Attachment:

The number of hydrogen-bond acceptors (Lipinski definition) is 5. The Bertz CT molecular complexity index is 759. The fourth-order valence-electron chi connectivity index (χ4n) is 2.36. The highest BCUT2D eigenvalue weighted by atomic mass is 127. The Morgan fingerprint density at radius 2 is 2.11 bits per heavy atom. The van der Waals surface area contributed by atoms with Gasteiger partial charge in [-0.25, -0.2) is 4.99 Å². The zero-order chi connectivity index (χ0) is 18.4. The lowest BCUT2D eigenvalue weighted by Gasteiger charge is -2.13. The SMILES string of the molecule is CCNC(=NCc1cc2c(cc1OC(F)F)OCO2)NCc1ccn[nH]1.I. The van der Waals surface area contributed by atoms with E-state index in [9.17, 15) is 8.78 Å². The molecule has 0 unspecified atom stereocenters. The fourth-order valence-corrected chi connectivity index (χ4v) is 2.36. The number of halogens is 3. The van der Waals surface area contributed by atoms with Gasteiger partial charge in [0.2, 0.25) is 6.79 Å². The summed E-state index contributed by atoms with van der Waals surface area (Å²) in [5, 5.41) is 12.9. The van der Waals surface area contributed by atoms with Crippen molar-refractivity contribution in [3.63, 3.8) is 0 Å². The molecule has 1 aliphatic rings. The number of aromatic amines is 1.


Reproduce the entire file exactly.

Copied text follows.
The number of hydrogen-bond acceptors (Lipinski definition) is 5. The Bertz CT molecular complexity index is 759. The fourth-order valence-electron chi connectivity index (χ4n) is 2.36. The highest BCUT2D eigenvalue weighted by atomic mass is 127. The Morgan fingerprint density at radius 2 is 2.11 bits per heavy atom. The van der Waals surface area contributed by atoms with Gasteiger partial charge in [-0.25, -0.2) is 4.99 Å². The zero-order chi connectivity index (χ0) is 18.4. The lowest BCUT2D eigenvalue weighted by Gasteiger charge is -2.13. The SMILES string of the molecule is CCNC(=NCc1cc2c(cc1OC(F)F)OCO2)NCc1ccn[nH]1.I. The van der Waals surface area contributed by atoms with E-state index in [9.17, 15) is 8.78 Å². The molecule has 0 unspecified atom stereocenters. The fourth-order valence-corrected chi connectivity index (χ4v) is 2.36. The number of halogens is 3. The van der Waals surface area contributed by atoms with Gasteiger partial charge in [0.2, 0.25) is 6.79 Å². The summed E-state index contributed by atoms with van der Waals surface area (Å²) in [5, 5.41) is 12.9. The van der Waals surface area contributed by atoms with Crippen molar-refractivity contribution in [3.63, 3.8) is 0 Å². The molecule has 1 aliphatic rings. The number of aromatic amines is 1.